Dr. Monika Baar – University of Groningen – December 4th 2012 – From dogs to robots: Some insights into the history of technological devices for persons with visual impairments.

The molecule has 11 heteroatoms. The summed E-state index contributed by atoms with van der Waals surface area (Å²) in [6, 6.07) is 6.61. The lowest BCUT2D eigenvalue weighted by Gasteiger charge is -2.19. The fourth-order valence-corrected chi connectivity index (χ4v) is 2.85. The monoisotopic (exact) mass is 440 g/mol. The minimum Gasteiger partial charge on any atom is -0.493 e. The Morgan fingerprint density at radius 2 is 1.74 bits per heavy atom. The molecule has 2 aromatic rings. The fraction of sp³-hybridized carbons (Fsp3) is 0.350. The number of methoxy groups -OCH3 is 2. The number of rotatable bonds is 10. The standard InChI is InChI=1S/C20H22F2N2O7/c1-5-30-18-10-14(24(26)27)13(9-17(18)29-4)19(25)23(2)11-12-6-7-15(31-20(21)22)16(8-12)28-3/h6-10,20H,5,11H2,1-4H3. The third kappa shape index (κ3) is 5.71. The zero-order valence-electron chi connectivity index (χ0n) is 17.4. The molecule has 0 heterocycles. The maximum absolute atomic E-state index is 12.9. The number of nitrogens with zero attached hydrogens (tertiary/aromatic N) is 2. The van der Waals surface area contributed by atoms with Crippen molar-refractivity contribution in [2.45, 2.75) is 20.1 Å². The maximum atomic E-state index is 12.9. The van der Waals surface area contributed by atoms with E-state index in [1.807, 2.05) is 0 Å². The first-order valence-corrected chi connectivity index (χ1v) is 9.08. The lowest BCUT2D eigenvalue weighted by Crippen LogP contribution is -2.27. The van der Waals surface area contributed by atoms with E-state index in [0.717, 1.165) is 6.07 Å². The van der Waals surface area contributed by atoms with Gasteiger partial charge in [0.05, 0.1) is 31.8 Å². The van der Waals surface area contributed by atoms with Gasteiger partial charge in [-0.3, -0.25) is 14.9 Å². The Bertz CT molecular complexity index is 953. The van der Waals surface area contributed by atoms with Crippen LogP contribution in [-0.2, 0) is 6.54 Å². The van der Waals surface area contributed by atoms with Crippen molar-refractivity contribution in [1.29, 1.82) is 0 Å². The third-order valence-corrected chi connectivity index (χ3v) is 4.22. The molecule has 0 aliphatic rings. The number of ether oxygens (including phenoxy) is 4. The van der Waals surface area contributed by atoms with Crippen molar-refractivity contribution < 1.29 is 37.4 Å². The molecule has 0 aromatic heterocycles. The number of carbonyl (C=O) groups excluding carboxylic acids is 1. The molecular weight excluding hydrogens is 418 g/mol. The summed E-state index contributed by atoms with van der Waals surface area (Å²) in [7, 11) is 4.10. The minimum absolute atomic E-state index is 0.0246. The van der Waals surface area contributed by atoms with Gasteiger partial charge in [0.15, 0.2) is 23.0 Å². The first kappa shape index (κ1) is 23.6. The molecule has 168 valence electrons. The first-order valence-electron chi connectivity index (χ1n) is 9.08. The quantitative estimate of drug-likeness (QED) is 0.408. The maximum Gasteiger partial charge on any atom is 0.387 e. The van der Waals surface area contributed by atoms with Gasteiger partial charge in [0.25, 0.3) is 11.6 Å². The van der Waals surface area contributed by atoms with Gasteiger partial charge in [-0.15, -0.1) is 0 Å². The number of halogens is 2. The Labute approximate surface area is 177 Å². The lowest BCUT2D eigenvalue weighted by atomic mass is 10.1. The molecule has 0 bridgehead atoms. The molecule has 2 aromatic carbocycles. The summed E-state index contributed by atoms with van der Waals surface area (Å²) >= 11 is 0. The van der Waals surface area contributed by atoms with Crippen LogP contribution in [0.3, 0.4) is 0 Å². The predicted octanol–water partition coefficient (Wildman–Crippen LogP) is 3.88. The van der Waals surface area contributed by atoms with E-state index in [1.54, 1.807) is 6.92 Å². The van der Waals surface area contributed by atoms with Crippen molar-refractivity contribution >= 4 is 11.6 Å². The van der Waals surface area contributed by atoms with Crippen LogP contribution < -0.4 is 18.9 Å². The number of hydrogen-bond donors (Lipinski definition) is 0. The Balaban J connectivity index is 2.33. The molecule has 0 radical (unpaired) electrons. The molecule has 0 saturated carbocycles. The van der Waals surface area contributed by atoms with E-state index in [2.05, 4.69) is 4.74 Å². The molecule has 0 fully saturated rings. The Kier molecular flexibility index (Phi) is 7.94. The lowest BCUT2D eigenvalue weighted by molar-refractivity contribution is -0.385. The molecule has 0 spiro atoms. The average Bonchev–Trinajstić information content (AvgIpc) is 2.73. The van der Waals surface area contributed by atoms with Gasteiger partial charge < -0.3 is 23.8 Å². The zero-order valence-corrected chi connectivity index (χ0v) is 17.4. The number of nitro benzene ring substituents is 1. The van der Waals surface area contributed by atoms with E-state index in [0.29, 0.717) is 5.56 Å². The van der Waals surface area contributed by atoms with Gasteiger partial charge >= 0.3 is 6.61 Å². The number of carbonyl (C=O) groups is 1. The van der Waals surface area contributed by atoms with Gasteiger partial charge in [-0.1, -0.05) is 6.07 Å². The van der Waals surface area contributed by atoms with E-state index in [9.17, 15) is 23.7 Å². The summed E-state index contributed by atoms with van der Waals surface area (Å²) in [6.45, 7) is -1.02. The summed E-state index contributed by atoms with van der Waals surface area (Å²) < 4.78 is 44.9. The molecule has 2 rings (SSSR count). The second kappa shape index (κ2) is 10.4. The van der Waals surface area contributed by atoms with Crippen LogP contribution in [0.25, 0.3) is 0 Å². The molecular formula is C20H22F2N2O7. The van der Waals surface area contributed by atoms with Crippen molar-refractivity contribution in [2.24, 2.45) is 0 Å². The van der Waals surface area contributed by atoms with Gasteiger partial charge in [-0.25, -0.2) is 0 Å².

In addition to innovations in the education of blind people such as the invention of Braille writing, the improvement of mobility devices meant another way to contribute to their integration to sighted society. The white stick, the use of which became common in the interwar period, had the role to signal a blind person’s presence, so it was not (necessarily) used as a mobility device. The first breakthrough came during the First World War, when the necessity to rehabilitate a large number of soldiers who had lost their sight during the First World War led the institutionalization of guide dog training. Positive experiences with the use of German shepherds during the war as messenger-, rescue- and sanitary dogs provided the background for this experiment. Moreover, soldiers on the front, in the absence of their family members, developed a special bond with the animals around them which also had a therapeutic effect. But if the implementation of guide dog training was to be successful, new knowledge was necessary both on the mental and physical abilities of blind persons and of dogs. The first guide dog training establishment was opened in Germany in 1916 and subsequently the idea was introduced in several countries in the world. But it always had to be adapted to the specific local conditions, as societal and cultural attitudes to blind people and to dogs have differed widely in various countries, as did concepts of philanthropy and citizenship. Moreover, because in many countries guide dogs were initially available only for war veterans; civilian blind people often had to fight for getting access to what previously had been considered a privilege only offered to the ‘heroic blind’. On the one hand, the success of the guide dog movement has been overwhelming as guide dog owners value not just the technical help but also the therapeutic effect. On the other hand, however, guide dogs can solve the mobility issues only of a very small segment of the blind population. This is why in the second half of the twentieth century, with the advancement of technology, new devices were developed. One of these, the long cane, is a versatile and inexpensive option, although it has many limitations. Moreover, Japanese researchers have been on the forefront of developing the guide dog robot, the latest version of which is able to recognize the height of the staircase and the width of the individual steps. The potential for future technological innovations is great, although naturally, they will not be able to reproduce the therapeutic effect of canine companionship.